Michael Brooks based on Chris Wilson et al, Chalmers University of Technology, Gothenburg
New Scientist, 19 November 2011
A recent experiment by Chris Wilson et al at Chalmers University of Technology in Gothenburg serves to substantiate the prediction that energy in the form of photons could be derived from empty space. The prediction was based on uncertainty principle, which does not permit permanent zero energy, but specifies a fluctuation between zero and a small amount of energy. This comes in the form of virtual photons that jump in and out of existence, but can become real photons if they absorb energy.
The existence of these photons had already been inferred from the Casimir effect. In this, with metal plates very close to one another, longer wave length photons are excluded from the space between the plates, and as a result there is an inward pressure on the plates indicating the energy of the vacuum.
The Wilson experiment has gone beyond inference to the actual production of real photons from the vacuum. To achieve this, Wilson et al used a superconducting electrical circuit with an oscillator, which resulted in alterations in the distance an electron had to travel through the circuit. The alteration meant that the electron was doing the equivalent of travelling at a quarter of the speed of light. This proved sufficient for the kinetic energy of the electron to turn some of the virtual photons into real photons.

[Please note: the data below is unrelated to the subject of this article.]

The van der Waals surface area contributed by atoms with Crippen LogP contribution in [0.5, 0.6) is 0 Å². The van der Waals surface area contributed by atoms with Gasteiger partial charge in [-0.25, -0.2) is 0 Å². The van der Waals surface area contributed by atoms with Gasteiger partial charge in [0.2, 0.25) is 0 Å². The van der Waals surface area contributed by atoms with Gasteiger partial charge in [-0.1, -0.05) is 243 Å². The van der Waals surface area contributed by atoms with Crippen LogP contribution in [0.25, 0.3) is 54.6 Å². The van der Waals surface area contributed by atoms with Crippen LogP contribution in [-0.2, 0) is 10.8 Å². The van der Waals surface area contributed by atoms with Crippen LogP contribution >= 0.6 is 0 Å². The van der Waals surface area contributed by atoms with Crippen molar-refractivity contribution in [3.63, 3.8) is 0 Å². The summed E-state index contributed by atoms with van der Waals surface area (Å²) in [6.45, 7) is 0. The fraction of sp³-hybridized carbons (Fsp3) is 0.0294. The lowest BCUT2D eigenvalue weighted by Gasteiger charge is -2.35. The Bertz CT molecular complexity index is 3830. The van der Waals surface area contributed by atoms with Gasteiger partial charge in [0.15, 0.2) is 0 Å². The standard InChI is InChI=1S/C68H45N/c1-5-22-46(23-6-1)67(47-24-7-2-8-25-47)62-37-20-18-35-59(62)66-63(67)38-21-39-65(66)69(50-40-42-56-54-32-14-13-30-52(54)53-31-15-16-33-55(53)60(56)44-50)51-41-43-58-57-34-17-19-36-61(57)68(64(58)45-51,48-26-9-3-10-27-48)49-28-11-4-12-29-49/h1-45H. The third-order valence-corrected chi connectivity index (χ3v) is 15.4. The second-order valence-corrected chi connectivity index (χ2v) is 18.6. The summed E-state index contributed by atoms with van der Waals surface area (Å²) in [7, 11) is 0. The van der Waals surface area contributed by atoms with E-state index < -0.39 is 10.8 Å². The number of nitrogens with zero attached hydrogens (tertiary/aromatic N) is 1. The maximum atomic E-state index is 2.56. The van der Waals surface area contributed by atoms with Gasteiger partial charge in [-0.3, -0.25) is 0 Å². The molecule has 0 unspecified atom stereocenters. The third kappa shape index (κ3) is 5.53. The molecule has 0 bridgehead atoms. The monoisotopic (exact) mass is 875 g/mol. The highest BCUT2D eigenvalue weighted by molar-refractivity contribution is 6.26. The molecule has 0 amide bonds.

Conclusion: This is important in terms of how we conceive of spacetime, indicating that spacetime is a reality rather than an abstraction, and also that it is a reality in terms of discrete elements such as the virtual photons discussed here. This may make it more plausible to think in terms of spacetime having a fundamental measurement or geometry that can be related to a fundamental property of consciousness.Tags: Chalmers University, photons Posted by